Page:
Nicolas Zampieri


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Identification of Multiword Expressions in Tweets for Hate Speech Detection
Nicolas Zampieri | Carlos Ramisch | Irina Illina | Dominique Fohr
Proceedings of the Thirteenth Language Resources and Evaluation Conference

Multiword expression (MWE) identification in tweets is a complex task due to the complex linguistic nature of MWEs combined with the non-standard language use in social networks. MWE features were shown to be helpful for hate speech detection (HSD). In this article, we present joint experiments on these two related tasks on English Twitter data: first we focus on the MWE identification task, and then we observe the influence of MWE-based features on the HSD task. For MWE identification, we compare the performance of two systems: lexicon-based and deep neural networks-based (DNN). We experimentally evaluate seven configurations of a state-of-the-art DNN system based on recurrent networks using pre-trained contextual embeddings from BERT. The DNN-based system outperforms the lexicon-based one thanks to its superior generalisation power, yielding much better recall. For the HSD task, we propose a new DNN architecture for incorporating MWE features. We confirm that MWE features are helpful for the HSD task. Moreover, the proposed DNN architecture beats previous MWE-based HSD systems by 0.4 to 1.1 F-measure points on average on four Twitter HSD corpora.

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Identification des Expressions Polylexicales dans les Tweets (Identification of Multiword Expressions in Tweets)
Nicolas Zampieri | Carlos Ramisch | Irina Illina | Dominique Fohr
Actes de la 29e Conférence sur le Traitement Automatique des Langues Naturelles. Volume 1 : conférence principale

L’identification des expressions polylexicales (EP) dans les tweets est une tâche difficile en raison de la nature linguistique complexe des EP combinée à l’utilisation d’un langage non standard. Dans cet article, nous présentons cette tâche d’identification sur des données anglaises de Twitter. Nous comparons les performances de deux systèmes : un utilisant un dictionnaire et un autre des réseaux de neurones. Nous évaluons expérimentalement sept configurations d’un système état de l’art fondé sur des réseaux neuronaux récurrents utilisant des embeddings contextuels générés par BERT. Le système fondé sur les réseaux neuronaux surpasse l’approche dictionnaire, collecté automatiquement à partir des EP dans des corpus, grâce à son pouvoir de généralisation supérieur.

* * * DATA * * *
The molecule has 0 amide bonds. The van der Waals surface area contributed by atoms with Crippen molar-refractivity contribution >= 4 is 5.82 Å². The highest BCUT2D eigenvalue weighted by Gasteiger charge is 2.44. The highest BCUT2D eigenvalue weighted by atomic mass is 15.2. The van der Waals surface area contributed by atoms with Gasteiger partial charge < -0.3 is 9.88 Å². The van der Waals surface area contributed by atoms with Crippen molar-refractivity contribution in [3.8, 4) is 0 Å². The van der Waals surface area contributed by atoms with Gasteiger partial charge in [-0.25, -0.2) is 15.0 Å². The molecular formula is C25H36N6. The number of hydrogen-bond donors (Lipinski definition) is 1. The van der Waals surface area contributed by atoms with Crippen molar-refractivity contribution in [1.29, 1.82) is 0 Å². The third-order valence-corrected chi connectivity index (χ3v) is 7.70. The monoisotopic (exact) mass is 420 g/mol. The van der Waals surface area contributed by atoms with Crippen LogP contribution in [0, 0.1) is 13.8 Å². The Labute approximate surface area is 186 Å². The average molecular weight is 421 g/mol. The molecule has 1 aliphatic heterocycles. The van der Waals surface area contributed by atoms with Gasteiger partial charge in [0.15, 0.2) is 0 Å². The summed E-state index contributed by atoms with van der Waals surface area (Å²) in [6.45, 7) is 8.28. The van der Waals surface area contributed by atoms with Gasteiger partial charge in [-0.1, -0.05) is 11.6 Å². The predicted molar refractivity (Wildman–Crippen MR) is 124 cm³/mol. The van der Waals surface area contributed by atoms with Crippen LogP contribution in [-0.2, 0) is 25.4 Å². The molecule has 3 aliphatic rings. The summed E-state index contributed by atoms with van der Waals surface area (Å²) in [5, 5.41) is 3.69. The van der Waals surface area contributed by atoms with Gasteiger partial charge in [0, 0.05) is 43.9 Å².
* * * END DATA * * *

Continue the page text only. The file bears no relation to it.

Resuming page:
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The Impact of Word Representations on Sequential Neural MWE Identification
Nicolas Zampieri | Carlos Ramisch | Geraldine Damnati
Proceedings of the Joint Workshop on Multiword Expressions and WordNet (MWE-WN 2019)

Recent initiatives such as the PARSEME shared task allowed the rapid development of MWE identification systems. Many of those are based on recent NLP advances, using neural sequence models that take continuous word representations as input. We study two related questions in neural MWE identification: (a) the use of lemmas and/or surface forms as input features, and (b) the use of word-based or character-based embeddings to represent them. Our experiments on Basque, French, and Polish show that character-based representations yield systematically better results than word-based ones. In some cases, character-based representations of surface forms can be used as a proxy for lemmas, depending on the morphological complexity of the language.


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Veyn at PARSEME Shared Task 2018: Recurrent Neural Networks for VMWE Identification
Nicolas Zampieri | Manon Scholivet | Carlos Ramisch | Benoit Favre
Proceedings of the Joint Workshop on Linguistic Annotation, Multiword Expressions and Constructions (LAW-MWE-CxG-2018)

This paper describes the Veyn system, submitted to the closed track of the PARSEME Shared Task 2018 on automatic identification of verbal multiword expressions (VMWEs). Veyn is based on a sequence tagger using recurrent neural networks. We represent VMWEs using a variant of the begin-inside-outside encoding scheme combined with the VMWE category tag. In addition to the system description, we present development experiments to determine the best tagging scheme. Veyn is freely available, covers 19 languages, and was ranked ninth (MWE-based) and eight (Token-based) among 13 submissions, considering macro-averaged F1 across languages.